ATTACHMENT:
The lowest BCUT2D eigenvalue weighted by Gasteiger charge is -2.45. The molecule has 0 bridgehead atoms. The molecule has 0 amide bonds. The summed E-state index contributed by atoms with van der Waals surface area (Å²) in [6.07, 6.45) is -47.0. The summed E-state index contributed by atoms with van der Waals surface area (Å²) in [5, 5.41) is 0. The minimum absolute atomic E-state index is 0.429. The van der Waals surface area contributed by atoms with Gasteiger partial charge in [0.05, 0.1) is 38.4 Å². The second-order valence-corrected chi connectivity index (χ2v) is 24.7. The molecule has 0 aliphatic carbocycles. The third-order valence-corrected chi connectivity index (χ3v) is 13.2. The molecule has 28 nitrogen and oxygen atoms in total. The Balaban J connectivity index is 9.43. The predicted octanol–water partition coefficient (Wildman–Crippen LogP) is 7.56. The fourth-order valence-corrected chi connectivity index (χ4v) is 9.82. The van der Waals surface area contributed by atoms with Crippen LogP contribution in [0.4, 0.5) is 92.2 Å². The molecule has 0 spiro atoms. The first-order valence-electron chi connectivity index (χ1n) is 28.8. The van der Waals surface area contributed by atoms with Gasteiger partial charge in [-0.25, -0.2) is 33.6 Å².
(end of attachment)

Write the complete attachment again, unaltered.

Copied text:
The lowest BCUT2D eigenvalue weighted by Gasteiger charge is -2.45. The molecule has 0 bridgehead atoms. The molecule has 0 amide bonds. The summed E-state index contributed by atoms with van der Waals surface area (Å²) in [6.07, 6.45) is -47.0. The summed E-state index contributed by atoms with van der Waals surface area (Å²) in [5, 5.41) is 0. The minimum absolute atomic E-state index is 0.429. The van der Waals surface area contributed by atoms with Gasteiger partial charge in [0.05, 0.1) is 38.4 Å². The second-order valence-corrected chi connectivity index (χ2v) is 24.7. The molecule has 0 aliphatic carbocycles. The third-order valence-corrected chi connectivity index (χ3v) is 13.2. The molecule has 28 nitrogen and oxygen atoms in total. The Balaban J connectivity index is 9.43. The predicted octanol–water partition coefficient (Wildman–Crippen LogP) is 7.56. The fourth-order valence-corrected chi connectivity index (χ4v) is 9.82. The van der Waals surface area contributed by atoms with Crippen LogP contribution in [0.4, 0.5) is 92.2 Å². The molecule has 0 spiro atoms. The first-order valence-electron chi connectivity index (χ1n) is 28.8. The van der Waals surface area contributed by atoms with Gasteiger partial charge in [-0.25, -0.2) is 33.6 Å².